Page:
The box I found is really solid.  I have no idea what it was used for or how old it is, but it is perfect to store my seeds.  It has really pretty brass screws.

The wooden yard stick has "Compliments of Creel Bros."  stamped on it.  My plan is to lay the stick on the dirt and drop a seed into each hole.  Of course  just plants that need to be 2 inches apart.


My seeds used to be in two cardboard boxes.  I am very happy with my new box:)  Everything fits great.



While we were out front enjoying the early evening,  I start pulling rocks from a rock pile that has been in the front yard for many years.  The idea was to line our culvert when our new driveway was installed. Life got too busy and that job was pushed to the bottom of my husband's list.  While I was talking to my husband and son, I was throwing rocks into a circular pattern.  In my head I was planning what I have to add to the soil and what perennials I am going to plant.  It started getting dark, so I stopped at this point.

That is a contorted filbert on the right.

rocks on other side of driveway

I am very fortunate that I can do this.  I have cut my work hours back a little.  I will now have an extra day off every 2 weeks.  My goal is to spend more time in my gardens.  This year I  have one more.  My home, my farm, and the demonstration garden for the University of Maryland Extension Service, native and vegetable.  It is good to be busy!

A true sign of spring - my first crocus


Sunday, March 4, 2012

Too Early to Plant

35 countries and counting!  Welcome to Columbia, Czech Republic, Romania, and Spain!

Touran Neon Rose Saxifraga


Earliest flowers

Well, it's been one whole year since I started this blog.  I feel like I am starting all over again!  Seed catalogs have been scoured, existing seeds counted and ordering of new seeds has begun.  I will be setting up my lights this month to start a lot of seeds.  Learned a lot, that was my goal with this blog.  I wanted to keep a good record so I knew what to change the next year.  I will not be growing potatoes this year.  I had a wireworm infestation last year.  That is the larval stage of the click beetle.  I really didn't like paying too much attention when I cleaned the potatoes and had to cut away the parts that were eaten. Yuk. The stink bugs did a number on my tomatoes at the farm garden, but not in my garden at my house.  So, I am trying sweet potatoes at my house this year, and I will plant my tomatoes in my back yard.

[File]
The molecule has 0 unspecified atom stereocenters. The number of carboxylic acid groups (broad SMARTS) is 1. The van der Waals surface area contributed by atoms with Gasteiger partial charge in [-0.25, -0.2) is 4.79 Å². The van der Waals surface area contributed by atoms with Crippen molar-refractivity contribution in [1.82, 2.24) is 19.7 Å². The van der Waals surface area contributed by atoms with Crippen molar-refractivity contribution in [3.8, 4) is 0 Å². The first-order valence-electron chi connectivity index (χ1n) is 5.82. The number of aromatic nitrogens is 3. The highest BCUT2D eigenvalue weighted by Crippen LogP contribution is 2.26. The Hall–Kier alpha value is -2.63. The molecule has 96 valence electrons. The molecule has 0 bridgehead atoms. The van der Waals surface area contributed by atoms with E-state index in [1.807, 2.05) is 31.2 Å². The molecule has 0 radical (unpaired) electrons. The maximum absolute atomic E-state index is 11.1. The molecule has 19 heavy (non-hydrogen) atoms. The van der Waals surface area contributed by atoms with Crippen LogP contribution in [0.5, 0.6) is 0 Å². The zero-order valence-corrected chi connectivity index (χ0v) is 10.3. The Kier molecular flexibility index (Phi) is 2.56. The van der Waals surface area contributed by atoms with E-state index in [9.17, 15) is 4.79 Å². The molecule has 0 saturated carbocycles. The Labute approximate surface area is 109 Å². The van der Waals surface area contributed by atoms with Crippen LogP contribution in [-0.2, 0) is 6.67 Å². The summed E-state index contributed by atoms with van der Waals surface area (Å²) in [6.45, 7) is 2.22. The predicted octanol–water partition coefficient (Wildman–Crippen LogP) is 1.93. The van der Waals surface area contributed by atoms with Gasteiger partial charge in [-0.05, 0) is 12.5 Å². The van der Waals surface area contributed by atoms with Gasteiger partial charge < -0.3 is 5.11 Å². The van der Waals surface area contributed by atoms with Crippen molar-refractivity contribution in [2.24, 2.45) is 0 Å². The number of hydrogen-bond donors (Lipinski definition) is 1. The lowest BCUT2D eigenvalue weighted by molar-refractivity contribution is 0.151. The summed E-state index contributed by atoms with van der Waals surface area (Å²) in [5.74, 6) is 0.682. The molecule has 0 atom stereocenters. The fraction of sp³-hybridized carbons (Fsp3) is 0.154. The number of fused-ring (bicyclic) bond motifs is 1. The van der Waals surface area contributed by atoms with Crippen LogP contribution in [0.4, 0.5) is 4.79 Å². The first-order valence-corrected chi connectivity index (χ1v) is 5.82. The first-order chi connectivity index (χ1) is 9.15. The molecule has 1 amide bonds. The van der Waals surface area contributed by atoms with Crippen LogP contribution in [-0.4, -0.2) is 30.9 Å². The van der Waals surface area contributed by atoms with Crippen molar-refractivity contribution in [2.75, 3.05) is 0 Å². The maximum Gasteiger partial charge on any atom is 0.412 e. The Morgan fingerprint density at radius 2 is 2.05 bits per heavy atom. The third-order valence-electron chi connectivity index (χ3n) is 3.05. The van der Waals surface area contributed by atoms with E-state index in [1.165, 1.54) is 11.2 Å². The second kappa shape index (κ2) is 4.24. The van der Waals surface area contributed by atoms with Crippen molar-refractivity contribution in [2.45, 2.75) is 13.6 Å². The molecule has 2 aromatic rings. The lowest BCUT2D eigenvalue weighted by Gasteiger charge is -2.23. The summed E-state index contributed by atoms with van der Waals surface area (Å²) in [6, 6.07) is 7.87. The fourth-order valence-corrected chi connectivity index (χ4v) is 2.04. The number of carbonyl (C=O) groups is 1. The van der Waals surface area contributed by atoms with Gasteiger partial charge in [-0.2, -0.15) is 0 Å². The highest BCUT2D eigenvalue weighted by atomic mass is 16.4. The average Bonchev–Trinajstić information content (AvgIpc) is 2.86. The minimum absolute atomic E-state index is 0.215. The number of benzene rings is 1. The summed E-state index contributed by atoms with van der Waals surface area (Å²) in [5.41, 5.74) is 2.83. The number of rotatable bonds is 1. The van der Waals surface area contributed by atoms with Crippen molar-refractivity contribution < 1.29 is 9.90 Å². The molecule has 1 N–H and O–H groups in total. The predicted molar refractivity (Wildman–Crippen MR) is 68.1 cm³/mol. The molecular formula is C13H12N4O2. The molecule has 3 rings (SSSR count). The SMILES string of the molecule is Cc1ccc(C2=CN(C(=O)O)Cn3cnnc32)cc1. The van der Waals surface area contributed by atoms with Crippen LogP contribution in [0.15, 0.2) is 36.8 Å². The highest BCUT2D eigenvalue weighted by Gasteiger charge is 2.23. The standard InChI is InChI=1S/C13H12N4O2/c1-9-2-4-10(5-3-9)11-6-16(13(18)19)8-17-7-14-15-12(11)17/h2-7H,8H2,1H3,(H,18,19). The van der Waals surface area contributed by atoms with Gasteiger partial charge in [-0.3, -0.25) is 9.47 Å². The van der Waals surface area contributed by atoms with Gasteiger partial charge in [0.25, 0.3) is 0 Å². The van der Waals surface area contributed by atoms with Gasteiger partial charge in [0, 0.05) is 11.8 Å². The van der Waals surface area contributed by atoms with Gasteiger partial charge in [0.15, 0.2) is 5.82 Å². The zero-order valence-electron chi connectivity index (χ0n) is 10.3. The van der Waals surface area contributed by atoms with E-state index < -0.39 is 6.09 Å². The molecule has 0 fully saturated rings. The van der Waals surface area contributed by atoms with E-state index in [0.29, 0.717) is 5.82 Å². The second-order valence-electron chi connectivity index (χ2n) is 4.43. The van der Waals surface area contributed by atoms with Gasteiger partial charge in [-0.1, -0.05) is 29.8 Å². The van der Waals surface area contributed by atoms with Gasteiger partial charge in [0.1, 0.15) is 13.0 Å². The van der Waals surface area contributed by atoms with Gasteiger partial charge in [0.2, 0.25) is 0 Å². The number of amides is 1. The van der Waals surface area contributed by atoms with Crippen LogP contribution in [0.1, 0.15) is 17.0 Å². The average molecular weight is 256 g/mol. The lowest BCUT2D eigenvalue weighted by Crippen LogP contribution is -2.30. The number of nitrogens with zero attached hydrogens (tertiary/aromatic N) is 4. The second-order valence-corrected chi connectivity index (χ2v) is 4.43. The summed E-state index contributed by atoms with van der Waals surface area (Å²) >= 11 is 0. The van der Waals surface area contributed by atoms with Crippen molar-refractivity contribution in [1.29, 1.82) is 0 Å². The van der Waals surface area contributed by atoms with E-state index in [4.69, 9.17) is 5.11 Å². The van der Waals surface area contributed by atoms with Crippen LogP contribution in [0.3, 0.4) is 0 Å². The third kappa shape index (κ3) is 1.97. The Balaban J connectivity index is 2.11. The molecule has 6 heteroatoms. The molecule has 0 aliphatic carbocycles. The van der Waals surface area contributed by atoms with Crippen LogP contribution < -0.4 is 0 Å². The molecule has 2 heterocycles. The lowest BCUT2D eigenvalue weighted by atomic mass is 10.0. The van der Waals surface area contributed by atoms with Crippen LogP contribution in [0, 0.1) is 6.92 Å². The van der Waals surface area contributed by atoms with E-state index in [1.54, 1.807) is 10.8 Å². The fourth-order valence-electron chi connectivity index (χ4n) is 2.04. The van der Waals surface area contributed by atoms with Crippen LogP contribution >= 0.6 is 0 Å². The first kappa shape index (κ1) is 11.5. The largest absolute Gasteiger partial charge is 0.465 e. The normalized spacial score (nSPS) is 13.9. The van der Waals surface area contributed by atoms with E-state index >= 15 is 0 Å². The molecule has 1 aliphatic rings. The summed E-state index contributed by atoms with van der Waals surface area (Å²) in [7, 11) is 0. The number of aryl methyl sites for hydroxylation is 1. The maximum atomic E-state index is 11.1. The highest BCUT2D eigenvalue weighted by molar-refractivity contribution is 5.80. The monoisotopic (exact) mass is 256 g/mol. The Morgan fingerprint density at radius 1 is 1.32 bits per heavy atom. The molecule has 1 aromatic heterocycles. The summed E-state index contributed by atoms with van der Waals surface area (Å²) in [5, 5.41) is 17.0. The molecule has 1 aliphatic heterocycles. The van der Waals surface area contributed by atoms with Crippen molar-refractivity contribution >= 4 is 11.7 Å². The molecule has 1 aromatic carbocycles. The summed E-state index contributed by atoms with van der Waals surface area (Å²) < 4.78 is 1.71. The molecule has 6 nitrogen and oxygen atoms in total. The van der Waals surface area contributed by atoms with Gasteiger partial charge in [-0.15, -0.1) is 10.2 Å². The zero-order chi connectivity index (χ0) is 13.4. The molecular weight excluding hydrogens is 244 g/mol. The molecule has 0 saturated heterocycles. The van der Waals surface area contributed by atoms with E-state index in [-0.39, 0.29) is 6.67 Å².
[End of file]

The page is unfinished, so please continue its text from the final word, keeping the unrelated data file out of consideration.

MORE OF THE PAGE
I do use seeds from other planting seasons.  The rate of germination goes down, but when they do germinate, the plants do just fine.  The trick is to put an extra seed or two into the planting cell.
Look for the strongest seedling and then cut the others down to the dirt with a pair of scissors.  Pulling the weaklings out will disturb the root system of the remaining plant and possibly weaken or kill it.

I still have to clean up my perennial beds here at the house and up at the farm. I am waiting for a nice warm day, though.  My hellebores are blooming nicely.  They are also called lenten rose, I assume because they bloom around Lent. The Witch Hazel at the Demonstration Garden is in bloom also.  Smells medicinal, and very clean.

 Our Master Gardener group has taken on a huge project this year.  We are adding on to our existing Demonstration Garden at the Extension office.  A HUGE vegetable garden.  I have even started a blog for that garden for the MGs.  Check us out at  FREDCOMGDEMOGARDEN.BLOGSPOT.COM.

On the Mother Earth News website I found a really nice garden planning program.  You design your garden and then post it to the web so others can view it.  I put my first rough draft of one of the garden beds on the web  so my team members could view it and have ideas to change or add when we have our next meeting.


Also on my list of garden chores is pruning back my Japanese maple and my magnolia shrub/tree.  We had a professional arborist come out to do the big trees.  Looks great, lots of dead wood and broken branches were taken out.

Checked my oak log inoculated with shitake fungi, nothing yet.